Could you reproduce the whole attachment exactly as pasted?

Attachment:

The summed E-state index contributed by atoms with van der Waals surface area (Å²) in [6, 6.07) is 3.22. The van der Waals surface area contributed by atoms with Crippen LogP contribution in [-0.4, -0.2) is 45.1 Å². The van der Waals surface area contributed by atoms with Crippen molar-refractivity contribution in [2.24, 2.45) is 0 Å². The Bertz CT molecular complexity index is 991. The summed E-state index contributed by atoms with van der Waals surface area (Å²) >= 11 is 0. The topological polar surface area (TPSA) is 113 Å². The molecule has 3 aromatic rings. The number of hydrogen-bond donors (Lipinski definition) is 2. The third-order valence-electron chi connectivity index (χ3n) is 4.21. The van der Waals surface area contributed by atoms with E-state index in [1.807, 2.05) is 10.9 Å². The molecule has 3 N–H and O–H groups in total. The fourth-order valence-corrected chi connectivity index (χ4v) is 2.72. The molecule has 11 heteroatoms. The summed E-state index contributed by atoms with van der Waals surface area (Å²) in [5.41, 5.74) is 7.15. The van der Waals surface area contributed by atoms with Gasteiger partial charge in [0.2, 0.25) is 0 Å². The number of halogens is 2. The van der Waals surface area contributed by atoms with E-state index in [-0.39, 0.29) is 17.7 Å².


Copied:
The summed E-state index contributed by atoms with van der Waals surface area (Å²) in [6, 6.07) is 3.22. The van der Waals surface area contributed by atoms with Crippen LogP contribution in [-0.4, -0.2) is 45.1 Å². The van der Waals surface area contributed by atoms with Crippen molar-refractivity contribution in [2.24, 2.45) is 0 Å². The Bertz CT molecular complexity index is 991. The summed E-state index contributed by atoms with van der Waals surface area (Å²) >= 11 is 0. The topological polar surface area (TPSA) is 113 Å². The molecule has 3 aromatic rings. The number of hydrogen-bond donors (Lipinski definition) is 2. The third-order valence-electron chi connectivity index (χ3n) is 4.21. The van der Waals surface area contributed by atoms with E-state index in [1.807, 2.05) is 10.9 Å². The molecule has 3 N–H and O–H groups in total. The fourth-order valence-corrected chi connectivity index (χ4v) is 2.72. The molecule has 11 heteroatoms. The summed E-state index contributed by atoms with van der Waals surface area (Å²) in [5.41, 5.74) is 7.15. The van der Waals surface area contributed by atoms with Gasteiger partial charge in [0.2, 0.25) is 0 Å². The number of halogens is 2. The van der Waals surface area contributed by atoms with E-state index in [-0.39, 0.29) is 17.7 Å².